Miscellaneous Studies, one leaf dated 1619
Chen Hongshou (Chinese, 1598–1652)
Album of twelve paintings, ink on paper; Each leaf 7 x 7 in. (17.8 x 17.8 cm)
Ex coll.: Weng Tonghe (1830–1904)
Gift of Mr. and Mrs. Wan–go H. C. Weng, 2005 (2005.112a–l)
This album, a tour de force by the precocious twenty-one-year-old artist, plays on the theme of reality versus illusion: the moon is shown reflected in a basin of water, a flower next to its image in a mirror, and a butterfly being attracted to chrysanthemums painted on a silk fan. In the fan painting, Chen emphasizes the multiple levels of his artifice by incorporating his signature within the composition and by screening one wing of the butterfly with the fan, forcing us to view the butterfly through the painting as well as through the medium of painting. Other artful manipulations are represented by a miniature potted garden or pencai (bonsai in Japanese), which demonstrates how human beings can transform nature, and by a twig with worm-eaten leaves, which underscores how nature constantly transforms itself.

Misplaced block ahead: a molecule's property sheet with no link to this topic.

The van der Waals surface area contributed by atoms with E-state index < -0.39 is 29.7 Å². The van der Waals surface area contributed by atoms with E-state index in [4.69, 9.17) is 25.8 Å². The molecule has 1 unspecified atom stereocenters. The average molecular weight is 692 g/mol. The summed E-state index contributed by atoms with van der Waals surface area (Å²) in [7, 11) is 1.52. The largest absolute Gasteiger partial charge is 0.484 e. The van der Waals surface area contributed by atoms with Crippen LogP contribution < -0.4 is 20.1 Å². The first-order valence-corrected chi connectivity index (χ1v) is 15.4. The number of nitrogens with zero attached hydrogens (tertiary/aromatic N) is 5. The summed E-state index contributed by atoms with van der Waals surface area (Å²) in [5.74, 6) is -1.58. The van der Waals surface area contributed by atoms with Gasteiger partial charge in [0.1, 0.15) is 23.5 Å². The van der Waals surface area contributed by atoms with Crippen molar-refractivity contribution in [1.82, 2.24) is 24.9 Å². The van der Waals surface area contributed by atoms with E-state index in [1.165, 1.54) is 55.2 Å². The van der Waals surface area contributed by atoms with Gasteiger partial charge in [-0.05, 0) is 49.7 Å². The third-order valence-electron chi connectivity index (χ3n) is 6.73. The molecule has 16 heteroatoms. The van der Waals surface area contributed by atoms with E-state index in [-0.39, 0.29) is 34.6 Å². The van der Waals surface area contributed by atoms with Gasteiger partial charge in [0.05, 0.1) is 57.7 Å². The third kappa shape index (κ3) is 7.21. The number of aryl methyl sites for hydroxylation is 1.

There is no precedent in scholar painting for such symbolic still-life subjects. Instead, these highly sophisticated images, which relate to the ornamental designs found on deluxe crafts of the period, including molded ink-cakes, printed stationery, and the carved decoration of Yixing ceramics, reflect Chen Hongshou's early involvement in creating woodblock illustrations for novels and dramas.